The 10 design commandments for cutting your building’s embodied carbon

How to reduce embodied carbon in the built environment

Reducing embodied carbon in buildings is critical to achieving net zero and carbon neutral construction targets. Yet there is much uncertainty about how to reduce embodied carbon. Here, we have distilled some of the most effective approaches into 10 easy-to-follow design rules or commandments.

Baseline building design

With a focus on practical solutions, we have created an example baseline building design to quantify the potential impact of adopting these practices. Our baseline design achieved embodied carbon reductions of a third, with potential for cost savings in materials too when retaining traditional structural material.

Baseline building design

  • 7000 m2 (75,350 ft2) office building
  • 7 above-ground floors of each 1000 m2 (10,760 ft2)
  • 2 underground parking levels
  • Precast concrete frame
  • 60-year assessment period, assuming that the building would be kept in a condition for leasing to third parties.

Before you start

When you begin working on embodied carbon, make sure that your building has a decent energy performance and whatever low carbon energy supply options your locality can offer. Avoid sites where transport relies on private cars or with long transport distances for users. These provide a solid basis for further decarbonization.


Do not build for the short term: ensure the demand supports a permanent building

Optimizing the life-cycle impacts for a 60-year span is not worthwhile, if the need for the building is not sustainable, for example, due to ongoing demographic change or zoning changes elsewhere. This may be addressed by designing either a building that’s highly adaptable or with a modular transportable building that satisfies the demand for a shorter period of time.

Example building: if the service life is limited to 25 years, the annualized materials-driven carbon impacts are 120% higher. If the building can be converted to another use, impact is reduced. 


Avoid sites requiring soil stabilization and deep foundations

Soil conditions greatly impact the stabilization and foundations your project will require. If your site requires massive foundations to support the building, reconsider the site. If you are committed to the site, see if you can place the building mass on the site to optimize the distance to bedrock as it likely varies within the site, and also consider opting for a less heavy structural solution, for example, timber or steel. Finally, avoid cast-in-place concrete, which tends to result in the heaviest of all structural solutions.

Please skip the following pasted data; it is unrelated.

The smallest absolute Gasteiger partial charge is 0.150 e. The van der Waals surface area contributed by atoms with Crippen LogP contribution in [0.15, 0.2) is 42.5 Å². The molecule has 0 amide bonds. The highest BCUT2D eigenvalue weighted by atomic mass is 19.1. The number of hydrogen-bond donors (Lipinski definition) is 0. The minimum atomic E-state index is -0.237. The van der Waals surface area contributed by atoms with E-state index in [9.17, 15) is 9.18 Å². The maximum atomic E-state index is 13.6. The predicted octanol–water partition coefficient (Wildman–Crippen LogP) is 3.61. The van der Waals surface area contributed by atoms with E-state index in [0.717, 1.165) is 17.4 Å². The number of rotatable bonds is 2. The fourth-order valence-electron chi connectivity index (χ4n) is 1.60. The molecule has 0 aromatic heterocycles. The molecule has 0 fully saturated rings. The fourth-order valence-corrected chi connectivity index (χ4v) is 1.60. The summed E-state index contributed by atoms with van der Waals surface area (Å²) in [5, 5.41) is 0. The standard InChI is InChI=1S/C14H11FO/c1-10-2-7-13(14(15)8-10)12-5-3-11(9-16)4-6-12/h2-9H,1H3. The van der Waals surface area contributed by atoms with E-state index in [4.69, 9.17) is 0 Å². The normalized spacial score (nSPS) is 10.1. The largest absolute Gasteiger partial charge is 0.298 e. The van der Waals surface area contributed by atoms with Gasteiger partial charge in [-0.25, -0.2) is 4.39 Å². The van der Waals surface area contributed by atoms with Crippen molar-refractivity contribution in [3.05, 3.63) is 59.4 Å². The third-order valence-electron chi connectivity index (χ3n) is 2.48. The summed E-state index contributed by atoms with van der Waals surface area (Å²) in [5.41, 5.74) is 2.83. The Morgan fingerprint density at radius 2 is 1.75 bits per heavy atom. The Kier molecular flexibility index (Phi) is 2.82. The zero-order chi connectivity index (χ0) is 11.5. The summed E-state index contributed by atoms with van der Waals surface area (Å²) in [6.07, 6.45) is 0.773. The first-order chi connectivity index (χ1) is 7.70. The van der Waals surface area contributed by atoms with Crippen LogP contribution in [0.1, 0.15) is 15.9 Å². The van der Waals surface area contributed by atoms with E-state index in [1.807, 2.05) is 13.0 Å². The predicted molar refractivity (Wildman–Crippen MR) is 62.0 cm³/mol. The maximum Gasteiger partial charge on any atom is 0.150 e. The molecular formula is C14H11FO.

Example building: the foundations share of embodied carbon impacts is 40 % when considering also replacements during life-cycle (not needed for foundations).

 One Click LCA’s Site Designer enables you to assess geotechnical conditions and land use change factors, based on ready-made scenarios. We also offer ready-to-use foundation scenarios for various soil conditions with five-meter depth intervals using different foundation technologies as well as soil stabilization and soil movement prevention.


Consider structural options: could a lighter or timber frame work?

Choosing wood structures, when the requirements allow for it, can reduce embodied impacts substantially in most projects. In our example building, this embodied carbon reduction – when measured over the whole life-cycle – would lead to a reduction of around 30%.

Example building: the share of embodied carbon impacts for structural materials is always substantial, and in our example building, nearly three quarters.

One Click LCA’s Carbon Designer tool allows users to quickly evaluate the impacts of common structural materials using building geometry.


Choose low-carbon products: set clear requirements and select the right suppliers